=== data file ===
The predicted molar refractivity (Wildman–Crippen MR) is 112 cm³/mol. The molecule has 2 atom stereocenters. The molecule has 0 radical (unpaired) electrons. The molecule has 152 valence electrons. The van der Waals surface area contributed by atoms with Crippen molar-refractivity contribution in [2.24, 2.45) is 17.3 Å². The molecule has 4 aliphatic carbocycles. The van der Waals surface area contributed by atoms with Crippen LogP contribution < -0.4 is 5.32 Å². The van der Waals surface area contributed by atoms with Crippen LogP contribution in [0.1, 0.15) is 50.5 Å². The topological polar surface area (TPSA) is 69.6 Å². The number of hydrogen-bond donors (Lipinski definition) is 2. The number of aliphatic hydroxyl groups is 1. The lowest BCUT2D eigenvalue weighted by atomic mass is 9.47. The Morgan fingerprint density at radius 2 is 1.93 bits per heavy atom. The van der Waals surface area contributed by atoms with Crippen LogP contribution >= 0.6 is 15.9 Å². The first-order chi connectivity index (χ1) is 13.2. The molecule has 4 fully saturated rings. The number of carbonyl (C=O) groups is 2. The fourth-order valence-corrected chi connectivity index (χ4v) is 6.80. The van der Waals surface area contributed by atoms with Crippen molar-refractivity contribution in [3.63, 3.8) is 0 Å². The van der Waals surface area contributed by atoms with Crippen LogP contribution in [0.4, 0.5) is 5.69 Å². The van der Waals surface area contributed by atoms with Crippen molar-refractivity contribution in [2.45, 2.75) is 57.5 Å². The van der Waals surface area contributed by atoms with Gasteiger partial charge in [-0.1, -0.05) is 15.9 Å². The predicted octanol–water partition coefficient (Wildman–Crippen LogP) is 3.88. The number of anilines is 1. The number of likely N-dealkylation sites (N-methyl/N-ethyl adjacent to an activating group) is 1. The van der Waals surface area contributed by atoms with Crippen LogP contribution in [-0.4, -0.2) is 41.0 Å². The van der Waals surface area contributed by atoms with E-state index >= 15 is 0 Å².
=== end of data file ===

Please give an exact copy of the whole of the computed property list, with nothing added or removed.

The predicted molar refractivity (Wildman–Crippen MR) is 112 cm³/mol. The molecule has 2 atom stereocenters. The molecule has 0 radical (unpaired) electrons. The molecule has 152 valence electrons. The van der Waals surface area contributed by atoms with Crippen molar-refractivity contribution in [2.24, 2.45) is 17.3 Å². The molecule has 4 aliphatic carbocycles. The van der Waals surface area contributed by atoms with Crippen LogP contribution < -0.4 is 5.32 Å². The van der Waals surface area contributed by atoms with Crippen LogP contribution in [0.1, 0.15) is 50.5 Å². The topological polar surface area (TPSA) is 69.6 Å². The number of hydrogen-bond donors (Lipinski definition) is 2. The number of aliphatic hydroxyl groups is 1. The lowest BCUT2D eigenvalue weighted by atomic mass is 9.47. The Morgan fingerprint density at radius 2 is 1.93 bits per heavy atom. The van der Waals surface area contributed by atoms with Crippen LogP contribution >= 0.6 is 15.9 Å². The first-order chi connectivity index (χ1) is 13.2. The molecule has 4 fully saturated rings. The number of carbonyl (C=O) groups is 2. The fourth-order valence-corrected chi connectivity index (χ4v) is 6.80. The van der Waals surface area contributed by atoms with Crippen molar-refractivity contribution in [3.63, 3.8) is 0 Å². The van der Waals surface area contributed by atoms with Crippen LogP contribution in [0.4, 0.5) is 5.69 Å². The van der Waals surface area contributed by atoms with Crippen molar-refractivity contribution in [2.45, 2.75) is 57.5 Å². The van der Waals surface area contributed by atoms with Gasteiger partial charge in [-0.1, -0.05) is 15.9 Å². The predicted octanol–water partition coefficient (Wildman–Crippen LogP) is 3.88. The number of anilines is 1. The number of likely N-dealkylation sites (N-methyl/N-ethyl adjacent to an activating group) is 1. The van der Waals surface area contributed by atoms with Crippen LogP contribution in [-0.4, -0.2) is 41.0 Å². The van der Waals surface area contributed by atoms with E-state index >= 15 is 0 Å².